4. Letters of Allotments or Regrets

Once the resolution is passed, the board shall instruct the company’s secretary to issue a letter of allotment to the purchaser. The board can choose to accept offered proposal to purchase shares, reject the proposal or accept the proposal in part. For instance, if the purchase identifies 50% purchase of the shares, the board can allot 20% and reject 30% of the shares to the purchaser. 

If rejected, the company shall send a letter of regret with the cheque attached. 

5. Renunciations

Once the letter of allotment has been issued to the purchaser; the purchaser has the choice to either accept the allotment on the terms stated in the letter or renounce the allotment. If the purchaser renounces, a letter of renunciation shall be sent to the company, with a request for the return of the cheque. 

Once a renunciation is received, the company returns the cheque and allocates it to another purchaser.

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6. Prepare Share Certificates and enter the purchaser’s name in the register

The company shall prepare and offer a share certificate to the purchaser and have the secretary enter the purchaser’s name in the register of members. 

7. File the Return of Allotment

One month after the allotment, the company must file the return of allotment to the Corporate Affairs Commission (CAC). The Return of Allotment is achieved by filing Form CAC 2A together with the following:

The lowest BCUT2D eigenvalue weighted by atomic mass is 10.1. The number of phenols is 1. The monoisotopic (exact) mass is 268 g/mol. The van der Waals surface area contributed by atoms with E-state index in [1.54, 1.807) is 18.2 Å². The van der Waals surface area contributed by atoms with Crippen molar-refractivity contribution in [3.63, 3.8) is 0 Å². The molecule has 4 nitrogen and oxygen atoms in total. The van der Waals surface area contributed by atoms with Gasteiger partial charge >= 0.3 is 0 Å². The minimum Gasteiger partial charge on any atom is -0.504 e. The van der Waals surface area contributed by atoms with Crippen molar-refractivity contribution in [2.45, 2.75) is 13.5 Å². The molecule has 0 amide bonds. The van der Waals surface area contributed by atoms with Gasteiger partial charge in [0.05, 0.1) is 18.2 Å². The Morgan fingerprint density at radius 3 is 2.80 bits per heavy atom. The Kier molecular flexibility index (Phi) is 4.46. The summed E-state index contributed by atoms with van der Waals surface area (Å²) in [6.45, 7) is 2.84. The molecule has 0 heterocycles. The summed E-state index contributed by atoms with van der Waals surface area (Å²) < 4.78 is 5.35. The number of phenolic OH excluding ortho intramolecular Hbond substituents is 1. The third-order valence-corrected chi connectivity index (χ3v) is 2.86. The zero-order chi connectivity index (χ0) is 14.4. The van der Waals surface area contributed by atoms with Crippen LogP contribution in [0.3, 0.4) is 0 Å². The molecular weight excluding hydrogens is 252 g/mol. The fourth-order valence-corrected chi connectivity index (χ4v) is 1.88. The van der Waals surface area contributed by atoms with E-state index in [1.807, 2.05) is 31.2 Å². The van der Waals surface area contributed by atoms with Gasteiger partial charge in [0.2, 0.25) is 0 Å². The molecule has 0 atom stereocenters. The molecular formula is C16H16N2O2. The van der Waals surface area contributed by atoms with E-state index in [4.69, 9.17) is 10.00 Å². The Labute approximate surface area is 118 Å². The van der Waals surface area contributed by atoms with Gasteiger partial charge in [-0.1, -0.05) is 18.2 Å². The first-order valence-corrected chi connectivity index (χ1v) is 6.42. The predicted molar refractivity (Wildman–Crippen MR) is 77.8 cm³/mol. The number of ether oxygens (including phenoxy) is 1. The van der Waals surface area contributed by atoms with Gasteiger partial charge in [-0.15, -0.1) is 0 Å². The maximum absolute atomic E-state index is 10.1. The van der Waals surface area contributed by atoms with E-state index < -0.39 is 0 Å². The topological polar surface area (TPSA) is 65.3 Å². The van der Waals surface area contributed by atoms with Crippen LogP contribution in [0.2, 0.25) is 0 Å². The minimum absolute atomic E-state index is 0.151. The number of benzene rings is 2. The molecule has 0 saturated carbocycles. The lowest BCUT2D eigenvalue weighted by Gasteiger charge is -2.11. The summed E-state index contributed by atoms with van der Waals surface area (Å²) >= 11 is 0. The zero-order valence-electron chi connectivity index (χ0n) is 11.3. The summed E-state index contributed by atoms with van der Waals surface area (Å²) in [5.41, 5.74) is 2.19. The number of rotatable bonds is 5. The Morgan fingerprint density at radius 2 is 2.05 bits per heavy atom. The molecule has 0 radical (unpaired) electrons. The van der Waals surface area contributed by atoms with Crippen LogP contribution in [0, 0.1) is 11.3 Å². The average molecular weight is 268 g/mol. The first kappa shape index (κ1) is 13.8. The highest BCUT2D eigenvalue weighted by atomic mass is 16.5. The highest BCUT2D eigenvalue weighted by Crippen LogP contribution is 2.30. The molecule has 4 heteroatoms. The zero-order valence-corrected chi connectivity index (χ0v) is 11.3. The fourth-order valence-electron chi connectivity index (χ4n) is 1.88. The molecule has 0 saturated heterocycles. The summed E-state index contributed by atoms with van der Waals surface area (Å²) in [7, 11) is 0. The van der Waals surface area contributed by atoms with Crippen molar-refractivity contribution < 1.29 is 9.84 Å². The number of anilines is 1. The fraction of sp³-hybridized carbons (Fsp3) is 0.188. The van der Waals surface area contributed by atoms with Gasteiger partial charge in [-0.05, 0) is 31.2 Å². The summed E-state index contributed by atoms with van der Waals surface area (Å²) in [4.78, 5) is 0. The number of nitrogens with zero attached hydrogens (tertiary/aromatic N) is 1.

1.  The special resolution signed by the company’s directors;
  2. Updated annual returns;
  3. Payment of filing fees; and
  4. Evidence of the payment of the Financial Reporting Council annual dues; 


The company’s shares are an asset that represents the value and ownership rights of a company. Companies are free to either allot the shares through the general meeting or have the duty performed by the directors of the company. If the general meeting decides to undertake this duty, a special resolution is required to allot the shares to the purchaser. 

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Richard Okoroafor

Richard Okoroafor

Richard is a brilliant legal content writer who doubles as a finance lawyer. He brings his wealth of legal knowledge in corporate commercial transactions to bear, offering the best value that exceeds expectations.